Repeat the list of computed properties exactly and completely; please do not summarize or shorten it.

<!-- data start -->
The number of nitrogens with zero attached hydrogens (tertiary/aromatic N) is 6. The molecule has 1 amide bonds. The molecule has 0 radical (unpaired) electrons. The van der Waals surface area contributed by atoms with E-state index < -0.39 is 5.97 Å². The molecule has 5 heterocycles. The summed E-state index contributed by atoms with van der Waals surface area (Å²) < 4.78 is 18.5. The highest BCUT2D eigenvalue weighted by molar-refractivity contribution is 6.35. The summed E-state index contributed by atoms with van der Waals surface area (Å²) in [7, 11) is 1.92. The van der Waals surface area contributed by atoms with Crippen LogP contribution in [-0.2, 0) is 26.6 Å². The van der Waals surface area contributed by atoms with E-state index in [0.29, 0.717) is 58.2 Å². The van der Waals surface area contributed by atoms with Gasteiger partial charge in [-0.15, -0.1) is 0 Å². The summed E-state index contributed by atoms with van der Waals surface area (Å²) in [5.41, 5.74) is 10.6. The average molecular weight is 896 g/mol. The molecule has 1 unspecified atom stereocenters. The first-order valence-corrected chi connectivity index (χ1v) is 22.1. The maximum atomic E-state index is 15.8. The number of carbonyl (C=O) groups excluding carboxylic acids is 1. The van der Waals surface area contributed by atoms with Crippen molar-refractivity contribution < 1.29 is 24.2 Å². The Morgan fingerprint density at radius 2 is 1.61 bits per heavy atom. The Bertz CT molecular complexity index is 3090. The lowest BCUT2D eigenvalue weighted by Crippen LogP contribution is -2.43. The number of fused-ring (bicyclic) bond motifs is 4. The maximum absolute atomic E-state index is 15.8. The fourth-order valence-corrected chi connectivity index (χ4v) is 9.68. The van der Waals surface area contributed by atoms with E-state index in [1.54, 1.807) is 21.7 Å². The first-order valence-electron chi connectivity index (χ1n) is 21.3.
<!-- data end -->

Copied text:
The number of nitrogens with zero attached hydrogens (tertiary/aromatic N) is 6. The molecule has 1 amide bonds. The molecule has 0 radical (unpaired) electrons. The van der Waals surface area contributed by atoms with E-state index < -0.39 is 5.97 Å². The molecule has 5 heterocycles. The summed E-state index contributed by atoms with van der Waals surface area (Å²) < 4.78 is 18.5. The highest BCUT2D eigenvalue weighted by molar-refractivity contribution is 6.35. The summed E-state index contributed by atoms with van der Waals surface area (Å²) in [7, 11) is 1.92. The van der Waals surface area contributed by atoms with Crippen LogP contribution in [-0.2, 0) is 26.6 Å². The van der Waals surface area contributed by atoms with E-state index in [0.29, 0.717) is 58.2 Å². The van der Waals surface area contributed by atoms with Gasteiger partial charge in [-0.15, -0.1) is 0 Å². The summed E-state index contributed by atoms with van der Waals surface area (Å²) in [5.41, 5.74) is 10.6. The average molecular weight is 896 g/mol. The molecule has 1 unspecified atom stereocenters. The first-order valence-corrected chi connectivity index (χ1v) is 22.1. The maximum atomic E-state index is 15.8. The number of carbonyl (C=O) groups excluding carboxylic acids is 1. The van der Waals surface area contributed by atoms with Crippen molar-refractivity contribution < 1.29 is 24.2 Å². The Morgan fingerprint density at radius 2 is 1.61 bits per heavy atom. The Bertz CT molecular complexity index is 3090. The lowest BCUT2D eigenvalue weighted by Crippen LogP contribution is -2.43. The number of fused-ring (bicyclic) bond motifs is 4. The maximum absolute atomic E-state index is 15.8. The fourth-order valence-corrected chi connectivity index (χ4v) is 9.68. The van der Waals surface area contributed by atoms with E-state index in [1.54, 1.807) is 21.7 Å². The first-order valence-electron chi connectivity index (χ1n) is 21.3.